One barrio at a time, this AJWS grantee is transforming young people into community leaders in the Dominican Republic

From neighborhood activism to leading workshops, Fernando Saint Hilaire leads by example. Photo by Fran Alfonso.

“My neighborhood is known as the backyard — as in, the place where you throw the trash,” says Fernando Saint Hilaire of his barrio outside Santo Domingo in the Dominican Republic. “We are the other side of the tracks. But when you grow up living in poverty, you’re used to the misery. You don’t realize it doesn’t have to be that way.” 

For Fernando, that realization changed everything. In 2022, he began attending workshops run by Centro para la Educación y el Desarrollo, or CEDUCA — an AJWS grantee organization that trains young people from poor communities to become social activists and leaders so they can influence municipal and national authorities and create change. And in a country where politicians are seen as deeply corrupt, violence is widespread and resource inequality is rampant, there is plenty of work for young activists fighting for their communities’ basic rights. 

Just as Fernando was honing his leadership, he was pulled into action to serve his own community: a gang member was murdered in the streets of his neighborhood, and a WhatsApp recording from rival gang members threatening retribution spread rapidly. Police refused to respond for days, and people shuttered businesses out of fear. Fernando mobilized his community — hundreds marched on the police station, demanding protection. And it worked; police finally patrolled the streets, and the community was able to come out of hiding and resume their lives.

That success emboldened Fernando’s resolve — he knew he was on the right path.

The CEDUCA team, led by Alba Reyes, outside their office in Santo Domingo. Photo by Fran Alfonso.

Becoming the protagonists in their own stories

CEDUCA’s founder, Alba Reyes, has been a human rights activist in the Dominican Republic for decades. But she’s found new fire in training young people to carry on her legacy.

“We’re planting a seed for young people to become the protagonists in their own stories,” says Alba. “They are the drivers of change in their communities. And as each of these communities becomes more empowered, we build a movement of change that’ll affect the whole nation.”

CEDUCA’s team of volunteers and staff call themselves ‘multipliers’ because they pass along their own education and training to others by organizing local youth groups and holding trainings and workshops on civic engagement, sexual health, leadership and more. Alba’s aim is to build a self-sustaining circle of activism — one that eventually won’t depend on her leadership — where young leaders continuously empower other young people to take action and become agents of change.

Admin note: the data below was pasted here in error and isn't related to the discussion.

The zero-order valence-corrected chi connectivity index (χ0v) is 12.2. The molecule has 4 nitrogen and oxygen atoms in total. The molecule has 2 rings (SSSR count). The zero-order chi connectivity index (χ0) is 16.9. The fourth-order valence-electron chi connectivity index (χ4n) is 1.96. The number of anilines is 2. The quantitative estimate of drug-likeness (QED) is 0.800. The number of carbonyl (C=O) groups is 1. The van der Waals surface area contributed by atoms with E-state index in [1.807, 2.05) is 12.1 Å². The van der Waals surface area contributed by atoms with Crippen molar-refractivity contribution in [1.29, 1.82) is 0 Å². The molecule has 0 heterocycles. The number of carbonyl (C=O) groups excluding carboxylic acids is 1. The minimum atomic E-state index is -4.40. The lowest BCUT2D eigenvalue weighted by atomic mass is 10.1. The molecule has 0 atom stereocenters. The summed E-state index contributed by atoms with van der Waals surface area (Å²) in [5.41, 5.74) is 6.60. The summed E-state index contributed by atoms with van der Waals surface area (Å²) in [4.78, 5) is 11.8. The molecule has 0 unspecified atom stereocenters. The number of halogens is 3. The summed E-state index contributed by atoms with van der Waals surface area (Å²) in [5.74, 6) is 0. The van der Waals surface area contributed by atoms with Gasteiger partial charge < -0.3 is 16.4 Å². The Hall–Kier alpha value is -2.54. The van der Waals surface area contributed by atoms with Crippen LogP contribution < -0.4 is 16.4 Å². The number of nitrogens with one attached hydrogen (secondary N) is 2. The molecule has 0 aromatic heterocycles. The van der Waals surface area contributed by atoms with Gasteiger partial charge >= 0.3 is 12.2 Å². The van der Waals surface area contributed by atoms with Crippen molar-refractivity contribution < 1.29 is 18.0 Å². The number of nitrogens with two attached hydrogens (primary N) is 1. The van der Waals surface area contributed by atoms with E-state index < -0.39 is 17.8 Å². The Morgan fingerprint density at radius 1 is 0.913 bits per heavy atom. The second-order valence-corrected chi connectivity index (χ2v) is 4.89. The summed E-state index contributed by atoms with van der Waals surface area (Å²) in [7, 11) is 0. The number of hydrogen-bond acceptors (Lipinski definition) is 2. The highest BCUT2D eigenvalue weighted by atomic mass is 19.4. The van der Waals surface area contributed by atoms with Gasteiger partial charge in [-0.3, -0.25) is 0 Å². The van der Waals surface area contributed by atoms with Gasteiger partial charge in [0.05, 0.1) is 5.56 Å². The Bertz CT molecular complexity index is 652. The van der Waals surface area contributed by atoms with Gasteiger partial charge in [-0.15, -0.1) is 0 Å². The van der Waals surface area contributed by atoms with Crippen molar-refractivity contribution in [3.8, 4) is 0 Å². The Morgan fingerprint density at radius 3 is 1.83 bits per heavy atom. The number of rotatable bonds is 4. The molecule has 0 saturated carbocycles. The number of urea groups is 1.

Fernando leads workshops on civic engagement in rural villages around Santo Domingo. Photo by Fran Alfonso.

Multiplying activism and empowering young people 

Today, Fernando is a core member of the CEDUCA team, passing “what was done for me to others, to awaken the youth so they understand that our reality is not sustainable.” He leads workshops educating young people in other communities about their human rights — access to education, health, water — and then helps them mobilize the greater community, multiplying their impact.

Among these new activists are Orlanda and her niece, Erica, who grew up in the rural village of El Licey — a community founded by escaped enslaved people in colonial times. The two young women are recent graduates of CEDUCA’s socio-political training course. The course features 2.5 months of seminars and trainings to awaken the spark of activism in young people from poor neighborhoods.

“For me, there’s a before CEDUCA and an after,” says Orlanda proudly. “We not only learned what we have a right to, we also gained the tools to demand those rights. You can’t ask for what you don’t know exists.”

At the early stages of their activism, Orlanda and Erica organized two basketball tournaments to get young people engaged before they launch their own workshops on leadership and civic activism.

“If we tell young people we’re meeting to talk about human rights, about our future, that’s a hard sell,” laughs Erica. “But planning a basketball tournament to get people together, that’s the start of creating youth participation here.”

They’re already optimistic. “Our community is very poor, but we’re planting hope that things can change. Instead of playing in the streets or dropping out of school, let’s stimulate our minds and teach each other,” says Orlanda. “We lack material wealth, but there is power in acquiring knowledge.